When I first picked up this book, I thought I wasn't going to like it but that I was wrong. Action-packed, romanticized, and some interesting twists, Elisa captivated me in The Girl of Fire and Thorns, and I can't wait to see what happens next.

   - Rayna B.

"Elisa is forced to mature and figure out how she fits into the big picture."

The Girl of Fire and Thorns is a beautifully written story, the first of a trilogy. Rae Carson, through her characterization, brings a story, set in the medieval period, to life. While reading the book, I enjoyed the simple language and could to relate to the main character Elisa, being a female teenage reader.

Imagine being told from infancy that you were born to do a great thing, possibly at the cost of your life. Consequently, you don't seem to recognize any good qualities in yourself and dread the day that you do this great deed. And you wonder, was I chosen by mistake? This is the plight of Elisa, the main character.

Elisa, a Princess of a medieval Kingdom, has always been under the shadow of her older sister, although she is The Chosen One. As the Chosen One she is destined to do a great deed for her nation, possibly at the expense of her life. The sign of her status is a God stone embedded in her navel. Elisa is unsure of herself and clumsy; she faces the many problems of being a teenager. This book details her journey to find the courage to become The Chosen One, beginning with her marriage to a king and becoming queen of a neighboring country.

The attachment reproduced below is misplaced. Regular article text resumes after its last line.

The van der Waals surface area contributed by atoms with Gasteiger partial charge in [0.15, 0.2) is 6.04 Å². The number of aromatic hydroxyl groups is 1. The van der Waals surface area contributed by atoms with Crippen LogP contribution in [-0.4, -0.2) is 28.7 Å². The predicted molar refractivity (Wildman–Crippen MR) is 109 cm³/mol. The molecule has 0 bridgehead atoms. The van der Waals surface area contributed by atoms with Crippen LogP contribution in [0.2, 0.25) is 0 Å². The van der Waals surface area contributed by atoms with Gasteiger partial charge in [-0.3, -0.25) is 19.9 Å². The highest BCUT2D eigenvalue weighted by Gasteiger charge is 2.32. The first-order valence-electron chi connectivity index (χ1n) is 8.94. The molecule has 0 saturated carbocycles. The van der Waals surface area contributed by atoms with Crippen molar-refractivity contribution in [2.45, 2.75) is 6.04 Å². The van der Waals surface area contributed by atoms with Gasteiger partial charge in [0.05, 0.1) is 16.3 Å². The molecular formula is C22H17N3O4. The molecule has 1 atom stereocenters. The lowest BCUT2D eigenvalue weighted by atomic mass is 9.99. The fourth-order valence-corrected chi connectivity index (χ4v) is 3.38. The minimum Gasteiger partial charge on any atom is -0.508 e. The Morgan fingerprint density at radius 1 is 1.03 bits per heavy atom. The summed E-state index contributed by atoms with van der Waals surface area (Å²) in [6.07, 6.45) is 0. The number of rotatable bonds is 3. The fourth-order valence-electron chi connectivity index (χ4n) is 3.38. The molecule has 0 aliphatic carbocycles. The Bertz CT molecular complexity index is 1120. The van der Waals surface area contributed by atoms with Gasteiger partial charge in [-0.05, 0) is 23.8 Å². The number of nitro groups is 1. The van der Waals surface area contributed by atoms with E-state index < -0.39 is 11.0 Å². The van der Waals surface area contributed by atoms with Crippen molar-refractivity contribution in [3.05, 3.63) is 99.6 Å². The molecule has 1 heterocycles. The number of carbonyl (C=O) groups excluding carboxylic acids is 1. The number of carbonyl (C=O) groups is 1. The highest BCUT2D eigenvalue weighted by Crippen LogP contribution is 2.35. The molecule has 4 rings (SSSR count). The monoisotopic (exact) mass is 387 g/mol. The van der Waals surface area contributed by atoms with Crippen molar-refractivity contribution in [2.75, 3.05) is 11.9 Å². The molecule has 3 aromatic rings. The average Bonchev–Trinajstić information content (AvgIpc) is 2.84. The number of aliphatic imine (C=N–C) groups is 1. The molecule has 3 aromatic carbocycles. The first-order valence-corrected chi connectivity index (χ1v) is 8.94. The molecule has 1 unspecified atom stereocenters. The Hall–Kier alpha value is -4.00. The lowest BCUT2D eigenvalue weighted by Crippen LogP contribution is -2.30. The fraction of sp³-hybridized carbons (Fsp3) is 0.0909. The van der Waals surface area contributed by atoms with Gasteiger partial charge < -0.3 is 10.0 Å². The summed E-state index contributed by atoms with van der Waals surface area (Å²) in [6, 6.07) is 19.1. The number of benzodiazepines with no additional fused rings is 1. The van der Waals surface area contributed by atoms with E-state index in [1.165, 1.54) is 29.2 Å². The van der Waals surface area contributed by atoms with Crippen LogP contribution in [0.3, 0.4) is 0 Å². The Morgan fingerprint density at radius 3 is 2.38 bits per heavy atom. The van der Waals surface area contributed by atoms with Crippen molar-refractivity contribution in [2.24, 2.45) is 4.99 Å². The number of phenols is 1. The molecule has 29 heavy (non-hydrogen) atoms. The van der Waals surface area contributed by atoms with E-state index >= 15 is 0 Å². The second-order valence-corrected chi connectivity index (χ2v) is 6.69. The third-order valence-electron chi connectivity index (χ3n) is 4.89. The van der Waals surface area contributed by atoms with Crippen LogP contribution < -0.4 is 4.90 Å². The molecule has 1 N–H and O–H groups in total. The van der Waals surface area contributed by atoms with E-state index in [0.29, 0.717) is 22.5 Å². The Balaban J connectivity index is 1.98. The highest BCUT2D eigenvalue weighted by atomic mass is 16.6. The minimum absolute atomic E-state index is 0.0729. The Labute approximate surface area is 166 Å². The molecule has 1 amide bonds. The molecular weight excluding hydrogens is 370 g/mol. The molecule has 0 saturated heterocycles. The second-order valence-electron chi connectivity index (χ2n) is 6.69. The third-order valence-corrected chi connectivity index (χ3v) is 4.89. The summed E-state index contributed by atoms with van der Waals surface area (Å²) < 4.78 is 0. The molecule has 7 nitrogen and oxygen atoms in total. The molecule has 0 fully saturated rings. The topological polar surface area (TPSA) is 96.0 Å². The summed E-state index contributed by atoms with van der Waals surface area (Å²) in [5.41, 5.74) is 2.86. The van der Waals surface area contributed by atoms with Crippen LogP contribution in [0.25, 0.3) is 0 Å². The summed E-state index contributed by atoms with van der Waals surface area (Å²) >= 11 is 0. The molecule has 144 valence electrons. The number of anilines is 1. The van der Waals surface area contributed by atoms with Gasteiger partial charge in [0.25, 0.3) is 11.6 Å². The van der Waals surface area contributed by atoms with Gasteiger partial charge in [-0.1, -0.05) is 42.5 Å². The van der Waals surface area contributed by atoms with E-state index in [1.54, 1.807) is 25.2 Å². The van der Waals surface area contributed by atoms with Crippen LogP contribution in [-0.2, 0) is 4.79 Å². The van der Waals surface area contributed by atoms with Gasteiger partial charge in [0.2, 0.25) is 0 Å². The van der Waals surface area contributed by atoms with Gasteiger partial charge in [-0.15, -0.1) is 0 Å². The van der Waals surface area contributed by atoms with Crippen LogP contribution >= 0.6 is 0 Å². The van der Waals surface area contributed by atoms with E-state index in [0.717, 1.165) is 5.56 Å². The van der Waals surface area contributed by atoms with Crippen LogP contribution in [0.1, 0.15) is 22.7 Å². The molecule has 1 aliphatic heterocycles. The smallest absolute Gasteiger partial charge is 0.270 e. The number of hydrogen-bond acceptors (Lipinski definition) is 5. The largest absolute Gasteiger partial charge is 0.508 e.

This is a well written book with relatable characters. As a reader, I could understand the characters' fears, hopes and problems. I personally think that Elisa's character is quite underdeveloped, on the basis that her whole personality seems to revolve around the God Stone. But Carson successfully counters this with other colorful characters. I would call it a coming of age story since Elisa, through several events, is forced to mature and figure out how she fits into the big picture. Also, she is a refreshing take on a main character; she doesn't see herself as beautiful or strong, nor is she portrayed as having any advantages over any other characters.

There are hints of Christian themes in the story, although the author denies this. The main character, Elisa, is chosen by God for her great destiny, and she frequently refers to God in her thoughts and prayer - a result of her dread of being unable to accomplish the task of the Chosen One.

If you want a book which you can finish in a short period of time, this is the book for you. The language is modern, also, making it easy to read. However, I felt that the modern language took away from the setting of the story. While reading, I sometimes forgot that the story was set in medieval times.

The author's style is highly descriptive. For example, some battle scenes are described very vividly, with all the gory details. This heightens the sense of adventure that is present in the story. The book contains vividly portrayed violence. Also, interactions between the characters seem natural and flow in correspondence to the book.

I found the climax and resolution quite unsatisfactory. The climax just seems to fall into place, but I expected more chaos to lead up to the second installment. However, that is a petty comment. Despite that, I am really excited to get to read the next book, The Crown of Embers.

Overall, The Girl of Fire and Thorns left a good taste in my mouth, with regards to young adult novels, and I cannot wait for the second installment.

   - Victoria O.